mabfan (Michael A. Burstein) (mabfan) wrote,
mabfan (Michael A. Burstein)

Robert's Rules of Writing #70: Engage the Enemy

[Rule quoted from Robert's Rules of Writing: 101 Unconventional Lessons Every Writer Needs to Know by Robert Masello (Writer's Digest Books, 2005). See my original post for the rules of this discussion.]


With rule #70, Masello tackles that issue, one that seems to affect all writers at some point or another. Often it feels a lot easier to put off doing our writing than it does to sit down actually do it. As others have noted in their own essays on procrastination, many writers would sometimes rather clean the bathroom than face the keyboard.

Masello's own advice on how to avoid procrastination hearkens back to his school days. He noticed that he always felt uneasy when he put off doing an assignment, and discovered that the only way to relieve this tension was to actually do his work. If he didn't do his work, but spent his time in leisure instead, he noticed that he couldn't really enjoy himself. For him, procrastinating simply wasn't that good an option.

So his main suggestion to fight procrastination is mostly just to do it, because of how it can affect you emotionally. To some extent, I can understand where he's coming from; I too get antsy if I put off work for too long. But on the other hand, the advice he offers isn't very proactive. If you're not the sort of person who gets antsy, you're not going to be able to follow it.

And sometimes, you won't be able to follow it even if you are. On a personal note, this past year I've had a handful of writing projects with deadlines, and I have to admit that I have heard the siren song of procrastination myself. Although I do set goals for myself, like many others, I don't always meet them the way I should. So how do I tackle the issue?

In one of his many essays on writing, "Do It Anyway," Mystery Grand Master Lawrence Block gives advice that is pretty much encapsulated in the title of the essay. He tends to feel that procrastination is rooted in fear that the work you create won't be good enough. The key to facing this fear, he says, is just to do the writing anyway. Chances are it won't be as bad as you think.

(It's possible that I'm conflating two different essays here. If so, there's no need to correct me, as the point is still a valid one.)

But how do we turn Masello's and Block's advice into practical action? I have three techniques I've used to fight procrastination, which might help you as well.

1. Set yourself a daily page or word quota.

It's probably the oldest piece of advice in the book; I know I've heard it repeated too often to count. But it really works. If you say to yourself, today I have to write 500 words (or 1000 words, or 250 words) before going to bed, and you really stick with it, you'll find that the work gets done faster than you expect. As Gay and Joe Haldeman like to say, a page a day is a book a year. Surely those of us who call ourselves writers can eke out the time to write a page a day. Or at least a sentence.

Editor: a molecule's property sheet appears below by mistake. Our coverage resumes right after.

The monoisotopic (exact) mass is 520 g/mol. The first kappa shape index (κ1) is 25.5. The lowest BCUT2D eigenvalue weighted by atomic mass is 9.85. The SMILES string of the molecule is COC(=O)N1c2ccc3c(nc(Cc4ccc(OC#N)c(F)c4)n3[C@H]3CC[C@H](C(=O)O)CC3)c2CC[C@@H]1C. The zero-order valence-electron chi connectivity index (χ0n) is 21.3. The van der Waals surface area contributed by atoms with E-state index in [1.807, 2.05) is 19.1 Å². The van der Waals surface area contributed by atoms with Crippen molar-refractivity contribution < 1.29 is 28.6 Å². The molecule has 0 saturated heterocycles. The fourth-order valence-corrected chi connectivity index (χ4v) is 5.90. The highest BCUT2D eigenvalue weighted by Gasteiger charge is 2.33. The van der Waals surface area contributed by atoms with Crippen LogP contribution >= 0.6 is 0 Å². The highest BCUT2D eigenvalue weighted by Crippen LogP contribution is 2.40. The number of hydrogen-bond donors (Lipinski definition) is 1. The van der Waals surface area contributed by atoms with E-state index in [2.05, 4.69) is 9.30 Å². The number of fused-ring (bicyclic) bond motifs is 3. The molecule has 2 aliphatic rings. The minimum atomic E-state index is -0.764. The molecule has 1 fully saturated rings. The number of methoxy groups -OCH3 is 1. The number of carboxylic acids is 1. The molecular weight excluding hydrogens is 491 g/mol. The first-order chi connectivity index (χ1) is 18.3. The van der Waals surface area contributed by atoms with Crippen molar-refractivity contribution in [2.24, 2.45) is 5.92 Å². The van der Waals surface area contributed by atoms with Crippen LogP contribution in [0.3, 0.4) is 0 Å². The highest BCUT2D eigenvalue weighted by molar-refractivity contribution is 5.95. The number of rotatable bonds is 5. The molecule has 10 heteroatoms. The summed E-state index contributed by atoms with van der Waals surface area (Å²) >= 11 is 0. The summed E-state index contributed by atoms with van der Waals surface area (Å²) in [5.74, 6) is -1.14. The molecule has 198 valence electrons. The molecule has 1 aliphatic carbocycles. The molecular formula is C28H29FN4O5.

2. Promise yourself a carrot when you're done.

I've also seen this piece of advice elsewhere. In the past, writers used to promise themselves a chocolate or a few pages of reading someone else's novel once they finished their daily quota. Some writers give themselves the license to watch television after they're done. In our modern world, I've known writers who refuse to check their email or anything else on the Internet until they've finished their word count for the day. Find a reward that works for you.

3. Have someone else provide the stick.

This is a technique that I haven't seen recommended elsewhere, so if you offer it to others, be sure to give me credit (he said with a smile). When I took a year off to write full-time, I knew I would need someone else watching over me to make sure I actually got my work done. Since the only reason I had this opportunity was because Nomi was willing to support us for the year, she in essence became my boss. I had a daily page quota, and every day I had to email those pages to her so she would know that I had gotten them done. By our arrangement, I couldn't slack off, because if I did, I'd be falling down on the job. And treating writing as a job, where your boss can fire you if you don't get your work done, can be one of the best spurs for actually getting your work done.

Any other techniques for avoiding procrastination that others would like to offer? My guess is that we'd all benefit from such advice.

Copyright © Michael A. Burstein
Tags: personal, roberts-rules, writing-advice

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